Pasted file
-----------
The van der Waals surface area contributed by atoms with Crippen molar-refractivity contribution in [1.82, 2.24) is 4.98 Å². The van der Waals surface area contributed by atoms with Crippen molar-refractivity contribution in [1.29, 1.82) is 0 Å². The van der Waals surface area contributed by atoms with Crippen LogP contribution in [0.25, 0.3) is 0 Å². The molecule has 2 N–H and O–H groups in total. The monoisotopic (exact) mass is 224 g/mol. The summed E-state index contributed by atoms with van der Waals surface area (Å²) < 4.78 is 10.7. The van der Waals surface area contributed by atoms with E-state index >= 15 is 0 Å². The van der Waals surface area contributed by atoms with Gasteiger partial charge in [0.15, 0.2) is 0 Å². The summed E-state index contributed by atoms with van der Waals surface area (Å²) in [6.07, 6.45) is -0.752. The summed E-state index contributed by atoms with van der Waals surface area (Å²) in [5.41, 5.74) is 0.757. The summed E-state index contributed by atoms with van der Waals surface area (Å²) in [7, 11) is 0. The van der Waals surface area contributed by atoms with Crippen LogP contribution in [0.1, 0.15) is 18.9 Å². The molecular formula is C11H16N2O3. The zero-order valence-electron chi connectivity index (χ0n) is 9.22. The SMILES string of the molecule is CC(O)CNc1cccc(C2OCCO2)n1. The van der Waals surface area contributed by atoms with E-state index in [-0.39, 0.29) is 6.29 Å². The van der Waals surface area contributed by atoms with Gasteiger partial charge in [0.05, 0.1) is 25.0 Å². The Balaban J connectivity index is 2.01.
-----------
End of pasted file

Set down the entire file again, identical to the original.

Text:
The van der Waals surface area contributed by atoms with Crippen molar-refractivity contribution in [1.82, 2.24) is 4.98 Å². The van der Waals surface area contributed by atoms with Crippen molar-refractivity contribution in [1.29, 1.82) is 0 Å². The van der Waals surface area contributed by atoms with Crippen LogP contribution in [0.25, 0.3) is 0 Å². The molecule has 2 N–H and O–H groups in total. The monoisotopic (exact) mass is 224 g/mol. The summed E-state index contributed by atoms with van der Waals surface area (Å²) < 4.78 is 10.7. The van der Waals surface area contributed by atoms with E-state index >= 15 is 0 Å². The van der Waals surface area contributed by atoms with Gasteiger partial charge in [0.15, 0.2) is 0 Å². The summed E-state index contributed by atoms with van der Waals surface area (Å²) in [6.07, 6.45) is -0.752. The summed E-state index contributed by atoms with van der Waals surface area (Å²) in [5.41, 5.74) is 0.757. The summed E-state index contributed by atoms with van der Waals surface area (Å²) in [7, 11) is 0. The van der Waals surface area contributed by atoms with Crippen LogP contribution in [0.1, 0.15) is 18.9 Å². The molecular formula is C11H16N2O3. The zero-order valence-electron chi connectivity index (χ0n) is 9.22. The SMILES string of the molecule is CC(O)CNc1cccc(C2OCCO2)n1. The van der Waals surface area contributed by atoms with E-state index in [-0.39, 0.29) is 6.29 Å². The van der Waals surface area contributed by atoms with Gasteiger partial charge in [0.05, 0.1) is 25.0 Å². The Balaban J connectivity index is 2.01.